Pulmonary Valve Disorders
What are pulmonary valve disorders?
What are the symptoms of pulmonary valve disorders?
What causes pulmonary valve disorders?
How are pulmonary valve disorders diagnosed?
How can pulmonary valve disorders be treated?
The pulmonary valve is one of your heart's four valves; it controls the flow of blood between the lower right chamber of your heart and your pulmonary artery. A valve is several little flaps of tissue that open and close each time your heart beats, sending blood in the correct direction—in the case of your pulmonary valve, out of your right ventricle toward your lungs, where it can be reoxygenated. When it's working as it should, the flaps of the pulmonary valve open to allow the ventricle to pump oxygen-depleted blood into the pulmonary artery, then they close again while the ventricle refills, to keep blood from flowing backward out of the pulmonary artery.
Disorders of the pulmonary valve are much less common than problems with the heart's other valves, But the following conditions are among those that can affect the function of the pulmonary valve:
- Pulmonary valve prolapse, which means the flaps of the valve don't close completely and form a tight seal, as they should. Instead, they flop or bulge backward into the right ventricle. ("Prolapse" comes from Latin words meaning "to fall out.")
- Pulmonary valve regurgitation, which means your pulmonary valve is leaky and allows blood to flow backward into the right ventricle. ("Regurgitation" comes from Latin words meaning "to engulf again.")
- Pulmonary valve stenosis, which means the flaps of the valve have thickened, stiffened or stuck together and are thus unable to open completely; this partially blocks the flow of blood from the right ventricle into the pulmonary artery. ("Stenosis" comes from a Latin word meaning "to make narrow.") This is a very rare disorder, usually present from birth, sometimes as one of the four conditions that make up of a rare defect called tetralogy of Fallot.
Some people with pulmonary valve disorders experience few or no symptoms, but if the condition is not treated it can result in serious complications, including congestive heart failure or a condition called cardiomyopathy, in which the heart muscle becomes enlarged, thickened or stiffened.
Symptoms of a disease are indications that can be detected by the patient, such as pain or fatigue (while signs are indications that can be detected by a doctor, such as the results of a blood test or an X-ray). Some people with pulmonary valve conditions experience no symptoms. If symptoms do occur, they often come on gradually.
The symptoms for the various disorders of the pulmonary valve are similar and include shortness of breath, especially if it's brought on by exertion; chest pain; lightheadedness or dizziness; loss of consciousness (fainting); fatigue; and swelling in your ankles, feet, legs and abdomen or in the veins of your neck.
Some disorders of the pulmonary valve, especially pulmonary valve stenosis, are congenital defects, present from birth. In most cases of congenital heart defects, there is simply no way of knowing what caused them.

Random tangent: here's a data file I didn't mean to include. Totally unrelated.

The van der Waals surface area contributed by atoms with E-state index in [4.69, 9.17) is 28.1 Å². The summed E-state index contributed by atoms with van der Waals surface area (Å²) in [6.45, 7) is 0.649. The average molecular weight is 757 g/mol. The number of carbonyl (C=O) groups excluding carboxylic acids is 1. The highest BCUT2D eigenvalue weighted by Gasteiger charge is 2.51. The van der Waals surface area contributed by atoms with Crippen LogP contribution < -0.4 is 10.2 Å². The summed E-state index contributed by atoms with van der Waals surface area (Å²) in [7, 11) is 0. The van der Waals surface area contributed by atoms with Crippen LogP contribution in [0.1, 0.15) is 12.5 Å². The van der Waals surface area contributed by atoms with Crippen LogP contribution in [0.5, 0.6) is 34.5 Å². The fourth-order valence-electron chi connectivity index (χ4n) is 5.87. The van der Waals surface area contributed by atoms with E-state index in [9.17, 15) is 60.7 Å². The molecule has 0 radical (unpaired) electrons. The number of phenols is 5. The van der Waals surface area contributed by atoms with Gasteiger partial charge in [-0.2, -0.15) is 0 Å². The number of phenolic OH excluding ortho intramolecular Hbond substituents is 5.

Pulmonary valve prolapse and regurgitation are most often caused by pulmonary hypertension (high blood pressure in the lungs, often as a result of chronic obstructive pulmonary disease). Among less common causes of such disorders are endocarditis (an inflammation of the lining and valves of the heart); pulmonary artery dilation (enlargement of the artery that runs from the heart to the lungs); and rheumatic fever (an inflammatory disease often triggered by the strep bacterium; however, antibiotics have made it much less common in the U.S. than in the past).
If a damaged pulmonary valve is symptomless, it can sometimes be identified during a routine physical exam. For example, if your doctor detects signs such as a heart murmur (a "swooshing" sound perceptible through a stethoscope), it may lead to a suspicion of pulmonary valve disease.
If such signs—or the presence of symptoms—cause your doctor to suspect that you may have a diseased pulmonary valve, certain diagnostic tests will likely be conducted. They may include an angiogram (also referred to as cardiac catheterization), which uses opaque dye to image your cardiovascular system; a chest X-ray; an electrocardiogram (also referred to as an ECG or EKG), which measures and records your heart's electrical activity; an echocardiogram (an ultrasound image of your chest); or an MRI of your heart.
No treatment may be needed if a disorder of the pulmonary valve is mild and causes no symptoms. For symptomatic disorders of the pulmonary valve, medications—such as drugs that improve the blood flow, reduce the likelihood of blood clots, or stabilize an abnormal heartbeat, as well as diuretics, which reduce the fluid buildup in your tissues—may relieve some symptoms and delay the development of complications.
In the case of a seriously damaged pulmonary valve, however, surgery may be indicated. While there are risks to surgery, they need to be balanced against the risks that your valvular disease will progress otherwise.
Page reviewed on: Jun 26, 2015
Page reviewed by: Jock McCullough, MD
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